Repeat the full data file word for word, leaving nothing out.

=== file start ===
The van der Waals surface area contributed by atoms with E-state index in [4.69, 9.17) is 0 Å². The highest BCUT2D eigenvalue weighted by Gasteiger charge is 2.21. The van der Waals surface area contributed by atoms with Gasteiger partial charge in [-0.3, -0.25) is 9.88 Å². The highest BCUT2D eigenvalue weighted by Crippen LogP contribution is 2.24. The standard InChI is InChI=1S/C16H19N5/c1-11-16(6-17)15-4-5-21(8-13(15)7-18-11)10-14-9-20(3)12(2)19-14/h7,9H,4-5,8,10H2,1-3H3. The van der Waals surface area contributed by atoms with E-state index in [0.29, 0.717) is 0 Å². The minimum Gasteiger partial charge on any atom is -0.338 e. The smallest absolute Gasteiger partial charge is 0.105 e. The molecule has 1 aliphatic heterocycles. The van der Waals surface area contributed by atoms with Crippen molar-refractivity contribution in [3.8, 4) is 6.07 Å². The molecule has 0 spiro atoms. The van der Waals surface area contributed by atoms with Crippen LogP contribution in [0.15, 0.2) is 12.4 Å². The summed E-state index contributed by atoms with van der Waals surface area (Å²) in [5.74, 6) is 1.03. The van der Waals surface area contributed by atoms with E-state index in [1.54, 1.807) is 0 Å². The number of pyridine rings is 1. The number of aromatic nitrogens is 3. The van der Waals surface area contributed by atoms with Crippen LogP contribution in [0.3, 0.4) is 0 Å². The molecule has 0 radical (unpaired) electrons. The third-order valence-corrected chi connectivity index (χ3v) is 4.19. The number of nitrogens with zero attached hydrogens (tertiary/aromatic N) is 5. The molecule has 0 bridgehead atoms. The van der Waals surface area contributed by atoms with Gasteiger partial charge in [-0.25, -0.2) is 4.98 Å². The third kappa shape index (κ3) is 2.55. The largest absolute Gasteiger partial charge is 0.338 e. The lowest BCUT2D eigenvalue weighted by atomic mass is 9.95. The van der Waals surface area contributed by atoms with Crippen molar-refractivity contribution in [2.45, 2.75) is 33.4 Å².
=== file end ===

The van der Waals surface area contributed by atoms with E-state index in [4.69, 9.17) is 0 Å². The highest BCUT2D eigenvalue weighted by Gasteiger charge is 2.21. The van der Waals surface area contributed by atoms with Gasteiger partial charge in [-0.3, -0.25) is 9.88 Å². The highest BCUT2D eigenvalue weighted by Crippen LogP contribution is 2.24. The standard InChI is InChI=1S/C16H19N5/c1-11-16(6-17)15-4-5-21(8-13(15)7-18-11)10-14-9-20(3)12(2)19-14/h7,9H,4-5,8,10H2,1-3H3. The van der Waals surface area contributed by atoms with E-state index in [0.29, 0.717) is 0 Å². The minimum Gasteiger partial charge on any atom is -0.338 e. The smallest absolute Gasteiger partial charge is 0.105 e. The molecule has 1 aliphatic heterocycles. The van der Waals surface area contributed by atoms with Crippen molar-refractivity contribution in [3.8, 4) is 6.07 Å². The molecule has 0 spiro atoms. The van der Waals surface area contributed by atoms with Crippen LogP contribution in [0.15, 0.2) is 12.4 Å². The summed E-state index contributed by atoms with van der Waals surface area (Å²) in [5.74, 6) is 1.03. The van der Waals surface area contributed by atoms with E-state index in [1.54, 1.807) is 0 Å². The number of pyridine rings is 1. The number of aromatic nitrogens is 3. The van der Waals surface area contributed by atoms with Crippen LogP contribution in [0.3, 0.4) is 0 Å². The molecule has 0 radical (unpaired) electrons. The third-order valence-corrected chi connectivity index (χ3v) is 4.19. The number of nitrogens with zero attached hydrogens (tertiary/aromatic N) is 5. The molecule has 0 bridgehead atoms. The van der Waals surface area contributed by atoms with Gasteiger partial charge in [-0.25, -0.2) is 4.98 Å². The third kappa shape index (κ3) is 2.55. The largest absolute Gasteiger partial charge is 0.338 e. The lowest BCUT2D eigenvalue weighted by atomic mass is 9.95. The van der Waals surface area contributed by atoms with Crippen molar-refractivity contribution in [2.45, 2.75) is 33.4 Å².